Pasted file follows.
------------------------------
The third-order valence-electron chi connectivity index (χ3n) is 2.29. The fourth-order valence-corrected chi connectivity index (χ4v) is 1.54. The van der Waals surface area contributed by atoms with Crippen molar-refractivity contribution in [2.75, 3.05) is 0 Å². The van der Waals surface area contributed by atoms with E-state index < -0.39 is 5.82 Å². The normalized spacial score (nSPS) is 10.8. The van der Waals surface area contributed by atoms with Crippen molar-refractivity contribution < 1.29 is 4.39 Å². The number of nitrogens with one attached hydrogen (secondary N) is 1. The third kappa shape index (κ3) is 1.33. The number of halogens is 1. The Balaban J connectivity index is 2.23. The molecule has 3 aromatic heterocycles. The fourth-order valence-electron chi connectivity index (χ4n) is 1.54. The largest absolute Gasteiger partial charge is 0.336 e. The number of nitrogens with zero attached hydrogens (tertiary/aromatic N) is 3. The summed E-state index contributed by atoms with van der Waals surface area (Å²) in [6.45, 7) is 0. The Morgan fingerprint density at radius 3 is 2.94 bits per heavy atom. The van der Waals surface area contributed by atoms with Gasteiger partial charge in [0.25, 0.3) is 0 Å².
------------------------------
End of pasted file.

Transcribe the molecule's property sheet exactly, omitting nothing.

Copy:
The third-order valence-electron chi connectivity index (χ3n) is 2.29. The fourth-order valence-corrected chi connectivity index (χ4v) is 1.54. The van der Waals surface area contributed by atoms with Crippen molar-refractivity contribution in [2.75, 3.05) is 0 Å². The van der Waals surface area contributed by atoms with E-state index < -0.39 is 5.82 Å². The normalized spacial score (nSPS) is 10.8. The van der Waals surface area contributed by atoms with Crippen molar-refractivity contribution < 1.29 is 4.39 Å². The number of nitrogens with one attached hydrogen (secondary N) is 1. The third kappa shape index (κ3) is 1.33. The number of halogens is 1. The Balaban J connectivity index is 2.23. The molecule has 3 aromatic heterocycles. The fourth-order valence-electron chi connectivity index (χ4n) is 1.54. The largest absolute Gasteiger partial charge is 0.336 e. The number of nitrogens with zero attached hydrogens (tertiary/aromatic N) is 3. The summed E-state index contributed by atoms with van der Waals surface area (Å²) in [6.45, 7) is 0. The Morgan fingerprint density at radius 3 is 2.94 bits per heavy atom. The van der Waals surface area contributed by atoms with Gasteiger partial charge in [0.25, 0.3) is 0 Å².